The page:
where X is the observed value for a particular person, T the error-free score and e the error or the difference between the observed and error-free scores. In a population the error-free score T will vary about some mean with a variance of (between-person variation). For a particular person the random error e varies about a mean zero (within-person variation). Assuming that the distribution of the error is independent of T, e has variance regardless of the value of T so the variance of X is:

The reliability of X is defined as(10):

Thus, the reliability of a measure depends on both between- and within-person error and will be high when (the within-person error) is small in comparison with (the between-person error). The within-person variability can be controlled by replication as the variance of the mean of m replicates is:

So the reliability of the average of m replications is(10):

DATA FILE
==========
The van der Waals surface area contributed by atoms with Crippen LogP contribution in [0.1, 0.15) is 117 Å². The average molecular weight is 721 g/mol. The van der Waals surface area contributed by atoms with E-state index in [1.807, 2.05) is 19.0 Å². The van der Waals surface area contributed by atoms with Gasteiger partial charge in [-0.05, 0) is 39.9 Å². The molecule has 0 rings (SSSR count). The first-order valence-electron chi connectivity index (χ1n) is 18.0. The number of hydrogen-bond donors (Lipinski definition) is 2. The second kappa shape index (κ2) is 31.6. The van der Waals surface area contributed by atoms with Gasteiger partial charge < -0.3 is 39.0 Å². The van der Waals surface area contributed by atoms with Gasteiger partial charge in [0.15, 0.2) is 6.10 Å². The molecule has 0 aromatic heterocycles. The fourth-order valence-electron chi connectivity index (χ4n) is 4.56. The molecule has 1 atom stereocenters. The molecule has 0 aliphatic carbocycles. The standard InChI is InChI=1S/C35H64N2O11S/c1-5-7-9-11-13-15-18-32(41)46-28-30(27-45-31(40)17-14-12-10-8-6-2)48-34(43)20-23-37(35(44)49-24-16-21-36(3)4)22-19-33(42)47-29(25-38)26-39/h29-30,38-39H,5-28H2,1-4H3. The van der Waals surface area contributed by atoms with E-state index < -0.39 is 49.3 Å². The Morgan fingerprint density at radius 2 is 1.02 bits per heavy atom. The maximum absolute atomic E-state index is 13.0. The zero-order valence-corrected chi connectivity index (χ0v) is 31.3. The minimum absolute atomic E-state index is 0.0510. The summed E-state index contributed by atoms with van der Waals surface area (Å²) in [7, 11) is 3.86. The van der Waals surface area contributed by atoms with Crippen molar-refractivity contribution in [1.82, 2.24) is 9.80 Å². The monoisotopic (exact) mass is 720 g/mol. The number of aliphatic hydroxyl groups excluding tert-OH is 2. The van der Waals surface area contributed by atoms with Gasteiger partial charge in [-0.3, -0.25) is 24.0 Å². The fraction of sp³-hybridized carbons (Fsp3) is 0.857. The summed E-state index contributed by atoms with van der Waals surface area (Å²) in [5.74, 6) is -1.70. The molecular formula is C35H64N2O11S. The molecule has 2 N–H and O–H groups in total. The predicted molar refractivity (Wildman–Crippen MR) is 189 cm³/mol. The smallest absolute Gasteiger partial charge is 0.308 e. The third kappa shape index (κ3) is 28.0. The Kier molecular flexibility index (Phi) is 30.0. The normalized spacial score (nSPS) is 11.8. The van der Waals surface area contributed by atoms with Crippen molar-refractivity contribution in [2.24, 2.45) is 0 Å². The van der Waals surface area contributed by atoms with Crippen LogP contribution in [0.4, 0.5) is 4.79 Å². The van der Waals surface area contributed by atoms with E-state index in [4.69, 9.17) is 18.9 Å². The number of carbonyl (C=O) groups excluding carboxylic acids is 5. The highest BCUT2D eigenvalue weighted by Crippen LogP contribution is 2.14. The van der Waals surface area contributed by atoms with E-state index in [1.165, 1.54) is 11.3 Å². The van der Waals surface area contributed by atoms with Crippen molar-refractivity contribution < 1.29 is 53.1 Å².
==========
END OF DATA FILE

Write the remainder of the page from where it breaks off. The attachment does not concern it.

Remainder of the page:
This can also be expressed as:

The reliability of the difference between two measures, in this case averages of the log-transformed values of the AUC for the test food and glucose is:

where and are the variances of the two measures, r12 is the correlation between them, and R1 and R2 are their reliabilities(35).

The ‘true score’ or the score, which would be obtained if there were no error of measurement, and its standard error, are estimated as follows(18, 19):

where Xi is an observation from an individual and μ is the sample mean with variance: